Ancient examples of acronymy (regardless of whether there was metalanguage at the time to describe it) include the following: During the mid- to late-19th century, an acronym-disseminating trend spread through the American and European business communities: abbreviating corporation names in places where space was limited for writing—such as on the sides of railroad cars (e.g., Richmond, Fredericksburg and Potomac Railroad → RF&P); on the sides of barrels and crates; and on ticker tape and in the small-print newspaper stock listings that got their data from it (e.g., American Telephone and Telegraph Company → AT&T). The armed forces and government agencies frequently employ acronyms; some well-known examples from the United States are among the "alphabet agencies" (also jokingly referred to as "alphabet soup") created by Franklin D.
p .main-container #login input[type=text], .main-container #login input[type=password] .main-container #login input[type=text] .main-container #login input[type=password] .main-container #login div .main-container .remember-forgot .main-container .main-container .main-container #login div label .main-container button .main-container #social .main-container #social span .main-container #social span.facebook .main-container #social span.google .main-container #social span.twitter .main-container #social span.yahoo .main-container .main-container .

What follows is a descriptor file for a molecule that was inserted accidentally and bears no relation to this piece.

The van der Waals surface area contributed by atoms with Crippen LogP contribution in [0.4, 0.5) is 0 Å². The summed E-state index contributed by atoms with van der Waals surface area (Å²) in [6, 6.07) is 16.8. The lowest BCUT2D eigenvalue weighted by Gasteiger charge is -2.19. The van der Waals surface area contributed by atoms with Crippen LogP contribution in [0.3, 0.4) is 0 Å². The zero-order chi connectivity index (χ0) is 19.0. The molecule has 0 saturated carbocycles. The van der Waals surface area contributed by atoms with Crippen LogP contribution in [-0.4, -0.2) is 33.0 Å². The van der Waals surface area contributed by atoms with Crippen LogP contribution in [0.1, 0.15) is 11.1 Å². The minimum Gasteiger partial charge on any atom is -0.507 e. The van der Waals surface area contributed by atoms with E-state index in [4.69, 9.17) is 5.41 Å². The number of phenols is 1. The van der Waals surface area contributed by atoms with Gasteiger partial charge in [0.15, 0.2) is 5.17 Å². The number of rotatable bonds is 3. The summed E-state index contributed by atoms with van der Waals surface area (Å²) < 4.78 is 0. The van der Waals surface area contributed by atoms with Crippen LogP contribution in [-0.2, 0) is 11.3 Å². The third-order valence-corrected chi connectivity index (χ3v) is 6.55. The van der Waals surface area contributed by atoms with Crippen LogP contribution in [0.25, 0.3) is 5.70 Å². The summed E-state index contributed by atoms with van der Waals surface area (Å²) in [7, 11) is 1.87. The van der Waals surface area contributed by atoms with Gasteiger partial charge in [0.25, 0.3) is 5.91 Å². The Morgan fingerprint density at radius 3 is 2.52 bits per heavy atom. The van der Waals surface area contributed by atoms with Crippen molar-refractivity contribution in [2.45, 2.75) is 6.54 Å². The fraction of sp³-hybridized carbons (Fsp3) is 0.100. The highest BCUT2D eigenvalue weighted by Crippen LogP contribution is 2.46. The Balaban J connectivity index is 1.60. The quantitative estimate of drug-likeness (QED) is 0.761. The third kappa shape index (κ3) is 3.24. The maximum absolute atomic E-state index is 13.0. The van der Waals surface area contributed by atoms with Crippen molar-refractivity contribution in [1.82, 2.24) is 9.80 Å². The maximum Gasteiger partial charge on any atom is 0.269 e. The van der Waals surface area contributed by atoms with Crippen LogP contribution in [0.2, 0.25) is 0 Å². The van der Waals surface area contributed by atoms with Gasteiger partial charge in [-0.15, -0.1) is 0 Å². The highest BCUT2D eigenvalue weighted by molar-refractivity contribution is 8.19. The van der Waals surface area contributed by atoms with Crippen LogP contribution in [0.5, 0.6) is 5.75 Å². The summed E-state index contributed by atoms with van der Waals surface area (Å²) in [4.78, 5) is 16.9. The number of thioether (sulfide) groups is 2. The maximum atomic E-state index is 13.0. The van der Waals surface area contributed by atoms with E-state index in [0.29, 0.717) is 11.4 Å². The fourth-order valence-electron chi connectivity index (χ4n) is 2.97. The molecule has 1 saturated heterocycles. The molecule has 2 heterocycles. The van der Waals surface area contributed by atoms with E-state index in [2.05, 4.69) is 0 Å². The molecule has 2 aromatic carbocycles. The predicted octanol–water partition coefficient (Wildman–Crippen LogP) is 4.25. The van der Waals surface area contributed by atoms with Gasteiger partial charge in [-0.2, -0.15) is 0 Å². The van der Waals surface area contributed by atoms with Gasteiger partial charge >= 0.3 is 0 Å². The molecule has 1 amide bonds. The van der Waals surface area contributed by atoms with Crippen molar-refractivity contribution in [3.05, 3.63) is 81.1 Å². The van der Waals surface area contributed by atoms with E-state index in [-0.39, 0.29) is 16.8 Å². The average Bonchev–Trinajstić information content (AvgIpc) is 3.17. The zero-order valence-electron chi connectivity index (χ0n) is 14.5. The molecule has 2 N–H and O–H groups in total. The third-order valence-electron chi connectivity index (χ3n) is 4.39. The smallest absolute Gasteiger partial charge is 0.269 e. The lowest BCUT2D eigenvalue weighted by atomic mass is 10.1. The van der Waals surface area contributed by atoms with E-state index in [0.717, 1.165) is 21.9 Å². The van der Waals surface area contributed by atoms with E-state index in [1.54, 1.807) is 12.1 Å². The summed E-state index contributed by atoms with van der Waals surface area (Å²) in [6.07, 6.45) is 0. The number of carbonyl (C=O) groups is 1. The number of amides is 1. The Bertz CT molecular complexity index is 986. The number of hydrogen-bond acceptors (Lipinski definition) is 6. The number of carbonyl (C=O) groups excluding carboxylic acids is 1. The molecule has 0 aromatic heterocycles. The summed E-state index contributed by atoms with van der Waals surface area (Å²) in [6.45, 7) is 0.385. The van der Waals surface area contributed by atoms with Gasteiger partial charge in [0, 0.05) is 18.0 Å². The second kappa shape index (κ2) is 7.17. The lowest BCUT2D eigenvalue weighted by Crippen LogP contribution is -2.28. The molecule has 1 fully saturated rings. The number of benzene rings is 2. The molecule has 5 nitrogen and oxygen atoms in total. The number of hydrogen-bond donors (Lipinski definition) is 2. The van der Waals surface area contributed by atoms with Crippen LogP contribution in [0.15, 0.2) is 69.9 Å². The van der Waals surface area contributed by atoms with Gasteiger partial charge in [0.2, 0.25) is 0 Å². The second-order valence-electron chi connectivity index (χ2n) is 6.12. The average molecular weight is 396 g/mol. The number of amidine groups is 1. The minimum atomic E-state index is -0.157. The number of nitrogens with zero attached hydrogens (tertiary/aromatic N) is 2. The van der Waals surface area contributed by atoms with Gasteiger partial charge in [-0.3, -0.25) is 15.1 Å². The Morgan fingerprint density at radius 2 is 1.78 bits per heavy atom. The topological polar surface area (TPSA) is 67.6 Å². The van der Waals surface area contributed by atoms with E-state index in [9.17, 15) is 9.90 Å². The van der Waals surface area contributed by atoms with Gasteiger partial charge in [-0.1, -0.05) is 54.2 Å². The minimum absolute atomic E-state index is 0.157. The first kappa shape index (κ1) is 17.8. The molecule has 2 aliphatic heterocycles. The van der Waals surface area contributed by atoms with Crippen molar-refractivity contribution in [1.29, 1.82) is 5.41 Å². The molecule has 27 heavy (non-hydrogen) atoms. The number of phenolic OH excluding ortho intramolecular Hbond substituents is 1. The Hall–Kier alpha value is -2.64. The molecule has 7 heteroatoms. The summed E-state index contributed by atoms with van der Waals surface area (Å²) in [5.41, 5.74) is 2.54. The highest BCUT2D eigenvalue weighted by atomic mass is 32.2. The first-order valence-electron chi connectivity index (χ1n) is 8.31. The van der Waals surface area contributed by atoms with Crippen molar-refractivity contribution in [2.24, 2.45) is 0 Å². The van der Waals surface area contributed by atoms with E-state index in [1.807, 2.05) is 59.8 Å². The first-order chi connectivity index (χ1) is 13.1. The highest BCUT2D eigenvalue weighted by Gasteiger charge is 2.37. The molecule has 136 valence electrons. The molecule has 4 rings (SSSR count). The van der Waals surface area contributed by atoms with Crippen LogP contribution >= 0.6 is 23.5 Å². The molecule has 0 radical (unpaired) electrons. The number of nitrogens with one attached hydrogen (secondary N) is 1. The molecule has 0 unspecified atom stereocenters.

For example, the terms URL and IRA can be pronounced as individual letters: Acronymy, like retronymy, is a linguistic process that has existed throughout history but for which there was little to no naming, conscious attention, or systematic analysis until relatively recent times. The use of Latin and Neo-Latin terms in vernaculars has been pan-European and predates modern English.
Like retronymy, it became much more common in the 20th century than it had formerly been. Some examples of acronyms in this class are: Acronyms are used most often to abbreviate names of organizations and long or frequently referenced terms.
There is no rule on what to call abbreviations whose pronunciation involves the combination of letter names and words or wordlike pronunciations of strings of letters, such as JPEG .
If a personal advert includes a TLA, it could be to describe the person who is seeking and/or the kind of person they seek; for example, an advert stating 'DLF for SJT' means that a divorced Latina female is searching for a single Jewish transgender person.
These are safe and interesting ways to further the relationship without meeting or exchanging personal information.
However, Internet pages, chat and text also carry with them the risk of confusion and misunderstanding if you are not familiar with some of the acronyms (abbreviations) that are now becoming part of the language of love and dating.
Have you ever read an online dating profile and tried to decipher the internet acronyms listed?
Then keep this list of acronyms handy (or print it off and post it by your computer for future reference) and you'll understand internet-related dating lingo in no time.